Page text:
SCANDAL – Take Me Out Review


Release Date: July 27, 2016

Track Listing

Limited Edition A

  1. Take Me Out
  2. Sekapero
  3. Take Me Out (Instrumental)

Limited Edition B

  1. Take Me Out
  2. Dobondobondo Dungeon
  3. Take Me Out (Instrumental)

Regular Edition

  1. Take Me Out
  2. Sekapero
  3. Dobondobondo Dungeon
  4. I want you
  5. Take Me Out (Instrumental)


Take Me Out is SCANDAL’s 23rd single release that takes a cue from American and European alternative/indie Rock music with its strange off-kilter sounds, quick staccato rhythms and vocal phrasing. There’s also a fair bit of funk thrown in for good measure. Yes, this is a continuation of their self-produced musical experiments from the YELLOW album, so If those tracks are not your cup of tea, then you probably won’t enjoy this single either.

However, you can always hit up the b-sides starting with I want you. Written, composed and sung by the group’s drummer Rina. What is immediately noticeable is this song is probably the purest pop of anything else previously done by SCANDAL.

It incorporates bits of 80’s synth-pop and dance music in a pleasing package. Just a warning, Rina has a fairly cutesy and squeaky singing voice. I find that endearing personally. So if you like sugary sweet bubblegum pop, you should also get a kick out of this song.

On the other end of the spectrum is the combination of Donbondobondo, the Hip-Hop project consisting of Mami and Tomomi. They get 2 songs on which they wax their brand of poetic. Sekapero is a song that does not take itself seriously at all, and it sounds like it also belongs in the 80s. To be honest, the beat makes it more appropriate for an early-era Rhymberry single than anything. That might offend some SCANDAL fans, but you should take that as a compliment.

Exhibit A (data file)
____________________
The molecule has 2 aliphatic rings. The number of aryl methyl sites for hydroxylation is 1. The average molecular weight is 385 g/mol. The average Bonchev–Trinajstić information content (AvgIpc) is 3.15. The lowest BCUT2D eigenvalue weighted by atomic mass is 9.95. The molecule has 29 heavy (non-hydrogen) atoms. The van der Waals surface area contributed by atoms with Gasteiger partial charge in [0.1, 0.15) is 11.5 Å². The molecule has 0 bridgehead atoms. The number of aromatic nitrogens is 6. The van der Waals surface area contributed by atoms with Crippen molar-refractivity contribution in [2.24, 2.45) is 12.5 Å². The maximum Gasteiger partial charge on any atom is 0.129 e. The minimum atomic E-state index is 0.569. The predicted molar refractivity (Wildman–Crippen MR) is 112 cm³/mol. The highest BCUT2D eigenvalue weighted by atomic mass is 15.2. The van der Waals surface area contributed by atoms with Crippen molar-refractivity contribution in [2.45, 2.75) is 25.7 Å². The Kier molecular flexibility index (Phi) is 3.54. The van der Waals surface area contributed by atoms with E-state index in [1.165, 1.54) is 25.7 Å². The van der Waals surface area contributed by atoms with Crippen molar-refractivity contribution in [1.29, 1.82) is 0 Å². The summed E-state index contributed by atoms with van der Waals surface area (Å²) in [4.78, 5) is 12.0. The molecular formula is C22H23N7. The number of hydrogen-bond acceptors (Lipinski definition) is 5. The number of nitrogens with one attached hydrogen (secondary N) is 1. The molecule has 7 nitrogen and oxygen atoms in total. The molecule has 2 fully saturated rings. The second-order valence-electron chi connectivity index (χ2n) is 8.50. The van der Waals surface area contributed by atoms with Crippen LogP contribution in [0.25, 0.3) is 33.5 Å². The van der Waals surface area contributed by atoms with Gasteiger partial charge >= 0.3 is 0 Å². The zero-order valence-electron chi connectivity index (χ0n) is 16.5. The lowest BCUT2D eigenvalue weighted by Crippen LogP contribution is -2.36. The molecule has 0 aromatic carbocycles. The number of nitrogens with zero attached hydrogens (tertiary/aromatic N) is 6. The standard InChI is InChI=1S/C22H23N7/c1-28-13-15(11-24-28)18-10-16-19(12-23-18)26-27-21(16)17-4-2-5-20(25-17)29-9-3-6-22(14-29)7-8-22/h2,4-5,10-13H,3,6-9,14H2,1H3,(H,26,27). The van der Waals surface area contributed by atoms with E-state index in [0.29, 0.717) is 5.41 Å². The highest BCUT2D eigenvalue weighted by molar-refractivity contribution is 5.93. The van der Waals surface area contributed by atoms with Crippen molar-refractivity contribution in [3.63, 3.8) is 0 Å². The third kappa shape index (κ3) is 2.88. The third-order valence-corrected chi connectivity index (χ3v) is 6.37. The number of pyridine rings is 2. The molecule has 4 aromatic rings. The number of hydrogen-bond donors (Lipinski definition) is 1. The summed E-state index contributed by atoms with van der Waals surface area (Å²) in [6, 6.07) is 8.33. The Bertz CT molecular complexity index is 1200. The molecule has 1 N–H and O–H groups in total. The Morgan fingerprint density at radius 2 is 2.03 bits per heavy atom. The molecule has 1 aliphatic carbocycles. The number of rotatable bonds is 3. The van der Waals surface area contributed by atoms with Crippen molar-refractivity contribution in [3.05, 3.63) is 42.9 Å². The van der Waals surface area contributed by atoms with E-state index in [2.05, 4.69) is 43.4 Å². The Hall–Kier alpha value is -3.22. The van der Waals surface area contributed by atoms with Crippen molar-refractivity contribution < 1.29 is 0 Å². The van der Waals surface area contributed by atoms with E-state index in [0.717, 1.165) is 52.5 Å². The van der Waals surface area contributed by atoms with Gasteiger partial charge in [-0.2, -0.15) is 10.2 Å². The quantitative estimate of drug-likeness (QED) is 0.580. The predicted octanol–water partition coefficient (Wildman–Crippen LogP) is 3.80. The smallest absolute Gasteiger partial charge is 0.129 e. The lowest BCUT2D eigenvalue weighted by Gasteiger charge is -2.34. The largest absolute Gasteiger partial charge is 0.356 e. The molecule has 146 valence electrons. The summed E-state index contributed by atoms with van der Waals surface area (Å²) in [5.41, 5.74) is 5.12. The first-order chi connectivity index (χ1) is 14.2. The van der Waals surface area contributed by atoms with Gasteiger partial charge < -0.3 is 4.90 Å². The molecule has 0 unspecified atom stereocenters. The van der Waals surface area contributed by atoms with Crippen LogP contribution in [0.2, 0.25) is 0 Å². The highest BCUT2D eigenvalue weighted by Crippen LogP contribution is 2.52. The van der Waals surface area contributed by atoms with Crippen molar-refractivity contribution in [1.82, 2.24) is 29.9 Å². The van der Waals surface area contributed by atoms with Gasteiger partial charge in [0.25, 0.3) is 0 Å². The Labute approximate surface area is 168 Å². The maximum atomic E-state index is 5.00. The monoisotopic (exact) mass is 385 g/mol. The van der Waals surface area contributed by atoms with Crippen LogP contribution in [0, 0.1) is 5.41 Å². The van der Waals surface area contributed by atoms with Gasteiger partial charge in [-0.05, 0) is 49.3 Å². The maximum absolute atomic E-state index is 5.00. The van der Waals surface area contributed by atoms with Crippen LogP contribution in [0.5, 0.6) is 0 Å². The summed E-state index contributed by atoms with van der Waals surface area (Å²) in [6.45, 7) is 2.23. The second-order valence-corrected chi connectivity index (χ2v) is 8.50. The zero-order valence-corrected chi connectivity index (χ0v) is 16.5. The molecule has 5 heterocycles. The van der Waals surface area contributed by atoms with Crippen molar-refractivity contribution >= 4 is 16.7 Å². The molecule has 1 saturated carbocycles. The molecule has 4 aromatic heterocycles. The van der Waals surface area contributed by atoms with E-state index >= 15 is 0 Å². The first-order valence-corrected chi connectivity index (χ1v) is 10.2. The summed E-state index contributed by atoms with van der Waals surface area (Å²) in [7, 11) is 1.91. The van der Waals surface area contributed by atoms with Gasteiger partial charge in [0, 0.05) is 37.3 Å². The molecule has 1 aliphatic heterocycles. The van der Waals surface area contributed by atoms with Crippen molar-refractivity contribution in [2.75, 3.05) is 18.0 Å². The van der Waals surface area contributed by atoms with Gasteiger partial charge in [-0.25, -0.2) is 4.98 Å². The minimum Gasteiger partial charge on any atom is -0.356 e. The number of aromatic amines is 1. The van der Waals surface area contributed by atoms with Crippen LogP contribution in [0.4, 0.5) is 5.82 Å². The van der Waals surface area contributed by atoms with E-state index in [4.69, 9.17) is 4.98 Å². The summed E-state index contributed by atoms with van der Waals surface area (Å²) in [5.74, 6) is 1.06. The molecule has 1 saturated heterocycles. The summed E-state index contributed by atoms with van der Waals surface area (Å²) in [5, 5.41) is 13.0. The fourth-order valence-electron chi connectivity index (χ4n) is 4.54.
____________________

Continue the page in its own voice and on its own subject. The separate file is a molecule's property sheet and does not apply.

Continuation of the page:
Dobondobondo Dungeon, on the other hand, is the pair’s attempt at sounding “hard”. For what it’s worth, the beat is pretty hot and is more New York-style Hip-Hop than anything else. Neither Mami nor Tomomi will be dropping heat and destroying MCs in rap battles, but they can hold their own when it comes to dropping their verses.

Overall this single package is a blend of different kinds of music that may alienate those who prefer SCANDAL when they are on the train of “rocking out.” Those more open to the band’s current incarnation will probably like this more.


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